The quality of signals transmitted from devices such as smart phones can degrade dramatically with distance. Whisper Communications is taking advantage of that basic law of physics to provide more secure wireless communication, including protection for financial transactions that use the “digital wallet” technology now under development.
Based on patent-pending technology from the Georgia Institute of Technology, the Atlanta company has developed an encoding methodology that makes data signals transmitted beyond its “cone of silence” useless to any eavesdroppers. Whisper is now working with First Data, a major payment processing provider, to demonstrate this layer of security using two of the newest Android phones.
“Our product will give consumers a higher degree of confidence that their private information is being protected during transactions, without them having to do anything,” said Steven McLaughlin, co-developer of the technology and a Ken Byers Professor in Georgia Tech’s School of Electrical and Computer Engineering.
Digital wallet technology will enable consumers to use their smart phones and other devices to make financial transactions, replacing traditional plastic credit cards. But without strong security, transferring data from the phones to merchant terminals could expose it to theft from “sniffer” devices that can capture wireless information.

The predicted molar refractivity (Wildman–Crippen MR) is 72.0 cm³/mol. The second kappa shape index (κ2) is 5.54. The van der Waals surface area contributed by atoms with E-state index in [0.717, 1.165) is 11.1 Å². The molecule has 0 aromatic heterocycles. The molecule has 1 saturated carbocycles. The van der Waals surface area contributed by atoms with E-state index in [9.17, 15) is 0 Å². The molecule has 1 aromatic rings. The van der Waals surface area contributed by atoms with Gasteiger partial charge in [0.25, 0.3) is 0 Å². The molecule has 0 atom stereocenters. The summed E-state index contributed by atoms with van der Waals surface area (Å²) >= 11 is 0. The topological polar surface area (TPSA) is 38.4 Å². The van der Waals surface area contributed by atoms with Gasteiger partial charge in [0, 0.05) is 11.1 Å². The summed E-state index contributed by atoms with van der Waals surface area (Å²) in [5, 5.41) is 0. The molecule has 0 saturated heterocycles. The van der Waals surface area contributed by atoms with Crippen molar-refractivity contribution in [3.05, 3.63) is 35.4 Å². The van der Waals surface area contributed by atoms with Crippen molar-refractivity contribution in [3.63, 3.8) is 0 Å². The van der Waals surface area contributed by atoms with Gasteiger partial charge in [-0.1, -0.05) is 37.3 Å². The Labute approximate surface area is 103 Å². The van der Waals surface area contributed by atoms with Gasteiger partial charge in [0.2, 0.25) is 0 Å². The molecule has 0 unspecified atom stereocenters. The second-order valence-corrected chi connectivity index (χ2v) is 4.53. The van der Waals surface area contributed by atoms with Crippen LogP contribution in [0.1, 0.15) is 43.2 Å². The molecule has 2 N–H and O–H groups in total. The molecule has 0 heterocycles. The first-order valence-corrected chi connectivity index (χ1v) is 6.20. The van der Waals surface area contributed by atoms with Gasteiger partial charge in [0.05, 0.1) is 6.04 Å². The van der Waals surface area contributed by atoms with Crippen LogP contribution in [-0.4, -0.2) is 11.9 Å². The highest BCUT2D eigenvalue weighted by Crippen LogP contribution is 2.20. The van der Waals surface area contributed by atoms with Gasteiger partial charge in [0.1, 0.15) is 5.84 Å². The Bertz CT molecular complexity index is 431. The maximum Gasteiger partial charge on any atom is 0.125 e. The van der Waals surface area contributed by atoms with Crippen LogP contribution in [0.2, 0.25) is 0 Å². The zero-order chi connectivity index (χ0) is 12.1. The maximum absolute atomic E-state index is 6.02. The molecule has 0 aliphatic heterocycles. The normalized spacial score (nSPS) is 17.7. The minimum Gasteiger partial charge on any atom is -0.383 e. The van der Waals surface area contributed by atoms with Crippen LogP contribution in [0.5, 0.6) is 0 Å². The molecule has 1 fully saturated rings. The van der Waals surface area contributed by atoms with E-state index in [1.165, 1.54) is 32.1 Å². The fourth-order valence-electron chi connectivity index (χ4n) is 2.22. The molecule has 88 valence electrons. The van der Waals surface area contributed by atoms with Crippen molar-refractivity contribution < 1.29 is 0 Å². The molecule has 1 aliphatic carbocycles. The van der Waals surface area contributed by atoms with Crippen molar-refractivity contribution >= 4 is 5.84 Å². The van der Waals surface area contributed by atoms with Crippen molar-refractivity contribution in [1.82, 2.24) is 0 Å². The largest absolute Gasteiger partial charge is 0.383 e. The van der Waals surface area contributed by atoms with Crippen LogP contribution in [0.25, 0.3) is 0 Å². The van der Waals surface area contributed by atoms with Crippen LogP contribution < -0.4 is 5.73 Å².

Whisper’s software would be installed on mobile devices carrying the digital wallet technology, said Jeffrey McConnell, CEO of the company. It would automatically encode the users’ credit card information, which would then be decoded by similar software on the merchant side of the transaction. Because of the company’s proprietary coding, the information would only be readable within two or three feet of the merchant terminal – and hopelessly garbled beyond that distance.
“Once you get outside of that cone of silence, communications is no longer possible,” McConnell explained. “An eavesdropper hoping to get confidential information would get nothing. This allows us to set a defined zone within which secure communication can occur. Once you get beyond that boundary, no usable information can get out.”
The company believes that mobile financial transactions are the most compelling first application for the product, but the technology could be used wherever data traveling wirelessly needs to be protected. Other uses might be in medical devices that transmit wirelessly, in the electronic check-in pads being developed to gather patient information in medical offices, and in streaming video played via wireless devices, McConnell said.
“Our technology is an encoding methodology, so the methodology is the same with any application, whether it’s for mobile payments or high-speed video,” said McConnell, who has a background with payment processing companies including American Express, First Data and Western Union.
Whisper Communications has so far received seed funding from the Georgia Research Alliance (GRA) VentureLab program, Atlanta-based Imlay Investments and the Georgia Tech Edison Fund. It has also received a Phase I Small Business Innovation Research (SBIR) grant from the National Science Foundation (NSF).